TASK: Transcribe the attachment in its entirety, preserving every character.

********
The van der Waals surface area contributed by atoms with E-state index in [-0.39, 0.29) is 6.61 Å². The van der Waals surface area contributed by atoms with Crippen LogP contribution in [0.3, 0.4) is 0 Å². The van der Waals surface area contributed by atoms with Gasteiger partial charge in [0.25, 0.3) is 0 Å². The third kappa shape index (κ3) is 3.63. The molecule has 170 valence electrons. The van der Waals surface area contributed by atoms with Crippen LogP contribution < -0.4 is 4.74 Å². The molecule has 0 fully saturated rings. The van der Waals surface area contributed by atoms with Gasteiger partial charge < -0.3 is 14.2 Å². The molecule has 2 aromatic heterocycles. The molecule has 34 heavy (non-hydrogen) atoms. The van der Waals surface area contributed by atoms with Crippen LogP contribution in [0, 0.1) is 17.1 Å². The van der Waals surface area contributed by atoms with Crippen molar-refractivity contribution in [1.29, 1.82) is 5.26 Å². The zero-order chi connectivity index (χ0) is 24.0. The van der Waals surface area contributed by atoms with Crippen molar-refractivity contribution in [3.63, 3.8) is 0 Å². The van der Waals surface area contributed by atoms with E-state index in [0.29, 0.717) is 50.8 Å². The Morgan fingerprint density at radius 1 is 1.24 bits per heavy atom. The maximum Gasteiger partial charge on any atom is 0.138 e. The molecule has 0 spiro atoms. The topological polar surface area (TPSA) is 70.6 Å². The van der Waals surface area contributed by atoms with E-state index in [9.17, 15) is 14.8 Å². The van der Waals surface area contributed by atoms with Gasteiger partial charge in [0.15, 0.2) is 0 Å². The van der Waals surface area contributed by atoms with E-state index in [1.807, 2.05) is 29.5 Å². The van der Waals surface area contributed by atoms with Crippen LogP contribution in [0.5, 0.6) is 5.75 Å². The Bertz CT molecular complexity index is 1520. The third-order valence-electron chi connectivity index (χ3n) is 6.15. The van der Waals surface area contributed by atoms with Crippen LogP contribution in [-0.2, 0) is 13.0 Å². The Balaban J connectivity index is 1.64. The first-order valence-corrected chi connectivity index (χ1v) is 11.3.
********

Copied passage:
The van der Waals surface area contributed by atoms with E-state index in [-0.39, 0.29) is 6.61 Å². The van der Waals surface area contributed by atoms with Crippen LogP contribution in [0.3, 0.4) is 0 Å². The van der Waals surface area contributed by atoms with Gasteiger partial charge in [0.25, 0.3) is 0 Å². The third kappa shape index (κ3) is 3.63. The molecule has 170 valence electrons. The van der Waals surface area contributed by atoms with Crippen LogP contribution < -0.4 is 4.74 Å². The molecule has 0 fully saturated rings. The van der Waals surface area contributed by atoms with Gasteiger partial charge < -0.3 is 14.2 Å². The molecule has 2 aromatic heterocycles. The molecule has 34 heavy (non-hydrogen) atoms. The van der Waals surface area contributed by atoms with Crippen LogP contribution in [0, 0.1) is 17.1 Å². The van der Waals surface area contributed by atoms with Crippen molar-refractivity contribution in [1.29, 1.82) is 5.26 Å². The zero-order chi connectivity index (χ0) is 24.0. The van der Waals surface area contributed by atoms with Crippen molar-refractivity contribution in [3.63, 3.8) is 0 Å². The van der Waals surface area contributed by atoms with E-state index in [0.29, 0.717) is 50.8 Å². The Morgan fingerprint density at radius 1 is 1.24 bits per heavy atom. The maximum Gasteiger partial charge on any atom is 0.138 e. The molecule has 0 spiro atoms. The topological polar surface area (TPSA) is 70.6 Å². The van der Waals surface area contributed by atoms with E-state index in [9.17, 15) is 14.8 Å². The van der Waals surface area contributed by atoms with Gasteiger partial charge in [0.15, 0.2) is 0 Å². The van der Waals surface area contributed by atoms with E-state index in [1.807, 2.05) is 29.5 Å². The van der Waals surface area contributed by atoms with Crippen LogP contribution in [0.5, 0.6) is 5.75 Å². The Bertz CT molecular complexity index is 1520. The third-order valence-electron chi connectivity index (χ3n) is 6.15. The van der Waals surface area contributed by atoms with Crippen LogP contribution in [-0.2, 0) is 13.0 Å². The Balaban J connectivity index is 1.64. The first-order valence-corrected chi connectivity index (χ1v) is 11.3.